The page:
Democrats, the clear choice in November

| Staff Columnist

With the midterm elections less than a week away, it’s important to reflect on how the two major political parties have governed. With that in mind, it’s clear that the Democrats should continue to be in power.

When the Obama administration came into office, America was in crisis mode, losing 700,000 jobs a month, and the markets were plummeting. The problems were just as vast as they were abundant. The Obama administration focused on getting the country back on track, cutting taxes and investing in infrastructure projects in the stimulus package, which according to the non-partisan Congressional Budget Office (CBO) has created or saved 3.3 million jobs.

With the market unstable, Congress passed emergency legislation to help troubled companies minimize job losses, save themselves and prevent worse economy-wide damage. Many of these companies have repaid Congress with much of the given money. To prevent repeating these actions, Congress passed financial reform to regulate more effectively and protect consumers.

With America spending significantly more per capita on health care (and not living longer for it), Congress passed a health care reform bill that not only increased competition by establishing health insurance exchanges, but also eliminated the practice denying patients coverage based on pre-existing conditions. The plan aims to make Americans healthier and make health care cheaper for both the patient and the government, reducing the deficit by $143 billion over the next 10 years according to the CBO.

Democrats improved the economy even at their own political expense. Despite all the conservative accusations of draconian Obama tax hikes, the administration cut income taxes by $116 billion for 95 percent of Americans. Few Americans know about it because they cut taxes the most effective way: They stopped taking money out of individuals’ checks. Sending rebate checks is better politically because people see the check and recognize the tax cut, but sending out millions of checks is costly and less economically effective. Unfortunately for Democrats, this more effective strategy cost them credit: A recent poll showed less than 10 percent of Americans knew that Democrats lowered taxes.

Despite the progress made, the problems were deeper than originally thought, and the economy has not improved as much as needed, leading many voters to look for alternatives to the party in power. All of this progress—passing financial reform, stabilizing the economy, cutting taxes for 95 percent of America—has been done by Democrats. Many voters look to Republicans for new ideas and fresh faces, but this alternative is the same irresponsible and political doublespeak that got our country in trouble the last time the Republicans were in power, during the Bush administration.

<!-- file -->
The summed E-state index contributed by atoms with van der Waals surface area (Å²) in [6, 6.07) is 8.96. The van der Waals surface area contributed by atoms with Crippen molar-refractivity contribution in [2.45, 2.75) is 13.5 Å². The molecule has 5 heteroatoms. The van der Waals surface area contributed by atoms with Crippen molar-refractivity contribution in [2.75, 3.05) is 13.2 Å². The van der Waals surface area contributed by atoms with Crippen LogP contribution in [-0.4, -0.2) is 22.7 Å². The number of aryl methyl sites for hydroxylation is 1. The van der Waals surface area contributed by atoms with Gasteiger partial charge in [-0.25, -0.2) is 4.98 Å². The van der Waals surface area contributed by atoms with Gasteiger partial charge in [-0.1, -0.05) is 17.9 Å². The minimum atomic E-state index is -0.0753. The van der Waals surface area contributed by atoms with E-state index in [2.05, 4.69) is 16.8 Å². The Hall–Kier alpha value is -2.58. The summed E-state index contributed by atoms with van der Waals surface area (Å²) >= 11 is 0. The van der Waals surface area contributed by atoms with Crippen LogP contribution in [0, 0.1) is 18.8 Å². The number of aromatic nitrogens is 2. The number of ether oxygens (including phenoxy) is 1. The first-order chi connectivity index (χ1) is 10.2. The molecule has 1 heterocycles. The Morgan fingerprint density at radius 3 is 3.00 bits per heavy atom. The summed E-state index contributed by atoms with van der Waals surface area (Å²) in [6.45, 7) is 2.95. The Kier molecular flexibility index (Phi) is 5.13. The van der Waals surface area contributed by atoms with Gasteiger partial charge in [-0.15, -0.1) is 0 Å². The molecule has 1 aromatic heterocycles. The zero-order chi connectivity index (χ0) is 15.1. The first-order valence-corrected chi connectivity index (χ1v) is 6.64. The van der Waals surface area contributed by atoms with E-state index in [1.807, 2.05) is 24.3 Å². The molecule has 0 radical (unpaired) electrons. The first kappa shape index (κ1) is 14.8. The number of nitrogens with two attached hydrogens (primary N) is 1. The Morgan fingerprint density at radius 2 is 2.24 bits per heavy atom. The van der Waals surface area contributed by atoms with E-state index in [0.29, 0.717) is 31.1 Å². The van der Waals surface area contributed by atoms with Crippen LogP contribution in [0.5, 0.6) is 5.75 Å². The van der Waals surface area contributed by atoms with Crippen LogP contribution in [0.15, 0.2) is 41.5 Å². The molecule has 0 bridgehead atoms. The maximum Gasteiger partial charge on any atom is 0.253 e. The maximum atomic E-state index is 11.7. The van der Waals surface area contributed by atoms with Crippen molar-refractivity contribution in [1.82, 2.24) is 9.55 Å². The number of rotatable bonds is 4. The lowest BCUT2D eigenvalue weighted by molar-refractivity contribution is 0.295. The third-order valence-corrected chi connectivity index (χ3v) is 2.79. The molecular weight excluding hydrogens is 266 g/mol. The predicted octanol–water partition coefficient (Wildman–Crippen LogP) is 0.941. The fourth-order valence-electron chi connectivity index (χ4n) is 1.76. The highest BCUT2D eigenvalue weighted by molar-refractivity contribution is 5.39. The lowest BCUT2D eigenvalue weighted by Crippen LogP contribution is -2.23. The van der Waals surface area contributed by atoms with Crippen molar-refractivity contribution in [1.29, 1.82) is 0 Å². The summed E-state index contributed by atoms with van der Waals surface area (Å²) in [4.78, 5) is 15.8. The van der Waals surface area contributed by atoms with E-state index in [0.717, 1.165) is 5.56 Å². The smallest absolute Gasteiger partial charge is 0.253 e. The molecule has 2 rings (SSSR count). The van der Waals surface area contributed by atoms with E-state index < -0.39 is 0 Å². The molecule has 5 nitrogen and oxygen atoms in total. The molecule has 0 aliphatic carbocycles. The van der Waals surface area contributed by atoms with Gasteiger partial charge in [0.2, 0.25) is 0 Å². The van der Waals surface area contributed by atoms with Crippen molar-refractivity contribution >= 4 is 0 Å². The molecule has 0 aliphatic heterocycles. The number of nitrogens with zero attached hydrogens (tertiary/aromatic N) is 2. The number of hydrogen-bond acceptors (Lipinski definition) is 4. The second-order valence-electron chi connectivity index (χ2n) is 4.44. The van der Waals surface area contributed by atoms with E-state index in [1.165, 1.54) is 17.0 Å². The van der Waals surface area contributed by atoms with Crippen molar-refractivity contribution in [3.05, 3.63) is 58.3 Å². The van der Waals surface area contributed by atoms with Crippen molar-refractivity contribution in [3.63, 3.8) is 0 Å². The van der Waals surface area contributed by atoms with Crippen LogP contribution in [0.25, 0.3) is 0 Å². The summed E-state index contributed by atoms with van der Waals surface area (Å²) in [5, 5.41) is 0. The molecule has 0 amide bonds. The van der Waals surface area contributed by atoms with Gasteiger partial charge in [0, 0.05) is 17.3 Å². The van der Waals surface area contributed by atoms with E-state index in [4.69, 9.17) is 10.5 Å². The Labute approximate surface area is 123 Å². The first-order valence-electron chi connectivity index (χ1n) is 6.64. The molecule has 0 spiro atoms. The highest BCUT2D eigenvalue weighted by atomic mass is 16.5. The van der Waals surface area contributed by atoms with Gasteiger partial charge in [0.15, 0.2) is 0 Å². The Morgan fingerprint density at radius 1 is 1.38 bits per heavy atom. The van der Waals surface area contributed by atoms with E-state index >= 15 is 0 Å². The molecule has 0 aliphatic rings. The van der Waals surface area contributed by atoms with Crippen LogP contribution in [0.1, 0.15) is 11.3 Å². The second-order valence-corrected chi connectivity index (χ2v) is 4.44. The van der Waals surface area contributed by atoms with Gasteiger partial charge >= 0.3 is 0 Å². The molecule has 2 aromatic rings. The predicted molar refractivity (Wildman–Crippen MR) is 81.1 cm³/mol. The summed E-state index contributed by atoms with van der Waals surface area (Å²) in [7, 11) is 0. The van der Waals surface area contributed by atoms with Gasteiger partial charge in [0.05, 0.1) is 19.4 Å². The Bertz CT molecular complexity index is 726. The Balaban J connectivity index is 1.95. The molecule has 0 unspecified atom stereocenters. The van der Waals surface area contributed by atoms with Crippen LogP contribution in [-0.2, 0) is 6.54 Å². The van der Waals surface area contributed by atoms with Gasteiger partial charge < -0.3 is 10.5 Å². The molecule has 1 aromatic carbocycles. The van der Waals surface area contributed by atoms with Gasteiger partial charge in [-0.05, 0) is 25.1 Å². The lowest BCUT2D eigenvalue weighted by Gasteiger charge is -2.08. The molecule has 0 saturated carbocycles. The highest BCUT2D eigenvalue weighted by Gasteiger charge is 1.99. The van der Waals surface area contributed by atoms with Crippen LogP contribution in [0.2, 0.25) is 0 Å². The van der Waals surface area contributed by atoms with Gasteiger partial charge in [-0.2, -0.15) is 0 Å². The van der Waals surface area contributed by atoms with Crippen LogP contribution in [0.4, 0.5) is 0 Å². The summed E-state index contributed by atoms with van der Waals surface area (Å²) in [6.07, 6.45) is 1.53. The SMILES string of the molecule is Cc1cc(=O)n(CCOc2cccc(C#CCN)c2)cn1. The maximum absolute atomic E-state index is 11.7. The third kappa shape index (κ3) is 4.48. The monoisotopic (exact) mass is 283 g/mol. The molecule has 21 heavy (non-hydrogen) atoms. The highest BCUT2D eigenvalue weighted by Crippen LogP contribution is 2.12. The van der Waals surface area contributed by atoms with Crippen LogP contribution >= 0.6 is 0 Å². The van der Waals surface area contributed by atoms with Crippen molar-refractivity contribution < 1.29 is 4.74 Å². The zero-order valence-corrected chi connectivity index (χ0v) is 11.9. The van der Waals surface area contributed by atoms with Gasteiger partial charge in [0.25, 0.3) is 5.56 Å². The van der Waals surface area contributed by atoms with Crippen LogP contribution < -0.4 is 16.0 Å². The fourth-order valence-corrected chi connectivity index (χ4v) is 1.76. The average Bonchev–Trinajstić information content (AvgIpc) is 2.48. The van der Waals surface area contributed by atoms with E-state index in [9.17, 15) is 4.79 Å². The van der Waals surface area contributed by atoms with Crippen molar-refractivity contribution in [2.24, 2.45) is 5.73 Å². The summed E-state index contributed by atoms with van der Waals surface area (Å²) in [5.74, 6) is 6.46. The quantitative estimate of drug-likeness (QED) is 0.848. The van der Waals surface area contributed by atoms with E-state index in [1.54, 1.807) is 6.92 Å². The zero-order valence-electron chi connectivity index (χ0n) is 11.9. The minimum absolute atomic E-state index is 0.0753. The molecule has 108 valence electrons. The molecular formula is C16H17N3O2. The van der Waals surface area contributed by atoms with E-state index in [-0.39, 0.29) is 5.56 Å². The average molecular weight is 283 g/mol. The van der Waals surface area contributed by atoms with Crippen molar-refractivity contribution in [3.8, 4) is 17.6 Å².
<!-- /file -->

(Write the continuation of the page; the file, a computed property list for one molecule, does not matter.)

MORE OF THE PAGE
The Republicans claim to be committed to fiscal discipline and reducing the deficit. They have put out their “Pledge to America,” which lays out what they plan to do. The Republicans have committed to do what they usually do: eliminate a woman’s right to choose, deny homosexuals the right to marry and undo all the progress made by the Democrats. What’s more important is that the pledge says little that is concrete related to the economy. It commits to reduce spending, but it does not mention specific cuts. Republicans say what voters want to hear but refuse to say what voters need to hear.

While Republicans do not commit to policy specifics, they do commit to John Boehner and his House leadership team to lead their reform efforts. But many of them led during the Bush administration. They are responsible for many of the failed policies like the deregulation that led to the recession and a corporate handout disguised as a Medicare reform bill (that according to the CBO, contributed more to the debt than the health care bill, TARP and the stimulus bill combined).

How do the Republicans manage to get away with passing themselves off as the party of fiscal disciple, especially when Bill Clinton was the last president to balance the budget? Certainly they have some members willing to do the hard things, but their leaders care more about their corporate donors than their constituents. The Republicans can do this because they are more committed to playing politics than the Democrats are. For them, rhetoric is not a means to sell their policy; it is their policy. They stick to talking points and hope people accept their lies as truth. A health care bill that lowers costs and expands coverage turned into death panels that kill Grandma. Preventing bailouts and keeping big business responsible turned into institutionalizing bailouts.

In a time of difficulty, we need a party that works to improve our country, not one that cares more about rhetoric than America’s future.

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